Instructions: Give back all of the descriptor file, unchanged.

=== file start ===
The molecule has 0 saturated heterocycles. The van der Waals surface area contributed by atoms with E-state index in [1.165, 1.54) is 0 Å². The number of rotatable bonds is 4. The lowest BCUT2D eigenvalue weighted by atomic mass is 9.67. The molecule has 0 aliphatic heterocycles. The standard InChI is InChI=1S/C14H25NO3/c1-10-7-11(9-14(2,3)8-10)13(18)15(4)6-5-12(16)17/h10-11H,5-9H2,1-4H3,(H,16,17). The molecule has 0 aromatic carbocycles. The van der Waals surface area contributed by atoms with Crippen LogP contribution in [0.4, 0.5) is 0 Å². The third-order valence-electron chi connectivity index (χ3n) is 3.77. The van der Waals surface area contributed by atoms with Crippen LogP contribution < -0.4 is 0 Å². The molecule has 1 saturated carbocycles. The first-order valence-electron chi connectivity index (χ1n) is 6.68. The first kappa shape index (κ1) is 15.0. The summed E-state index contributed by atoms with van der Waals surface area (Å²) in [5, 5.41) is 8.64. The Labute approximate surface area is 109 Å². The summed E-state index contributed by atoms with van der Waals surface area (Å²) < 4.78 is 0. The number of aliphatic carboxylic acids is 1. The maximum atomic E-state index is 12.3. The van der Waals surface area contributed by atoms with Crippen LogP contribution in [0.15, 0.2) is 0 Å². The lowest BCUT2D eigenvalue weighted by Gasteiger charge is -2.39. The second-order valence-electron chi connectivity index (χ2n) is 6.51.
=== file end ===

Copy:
The molecule has 0 saturated heterocycles. The van der Waals surface area contributed by atoms with E-state index in [1.165, 1.54) is 0 Å². The number of rotatable bonds is 4. The lowest BCUT2D eigenvalue weighted by atomic mass is 9.67. The molecule has 0 aliphatic heterocycles. The standard InChI is InChI=1S/C14H25NO3/c1-10-7-11(9-14(2,3)8-10)13(18)15(4)6-5-12(16)17/h10-11H,5-9H2,1-4H3,(H,16,17). The molecule has 0 aromatic carbocycles. The van der Waals surface area contributed by atoms with Crippen LogP contribution in [0.4, 0.5) is 0 Å². The third-order valence-electron chi connectivity index (χ3n) is 3.77. The van der Waals surface area contributed by atoms with Crippen LogP contribution < -0.4 is 0 Å². The molecule has 1 saturated carbocycles. The first-order valence-electron chi connectivity index (χ1n) is 6.68. The first kappa shape index (κ1) is 15.0. The summed E-state index contributed by atoms with van der Waals surface area (Å²) in [5, 5.41) is 8.64. The Labute approximate surface area is 109 Å². The summed E-state index contributed by atoms with van der Waals surface area (Å²) < 4.78 is 0. The number of aliphatic carboxylic acids is 1. The maximum atomic E-state index is 12.3. The van der Waals surface area contributed by atoms with Crippen LogP contribution in [0.15, 0.2) is 0 Å². The lowest BCUT2D eigenvalue weighted by Gasteiger charge is -2.39. The second-order valence-electron chi connectivity index (χ2n) is 6.51.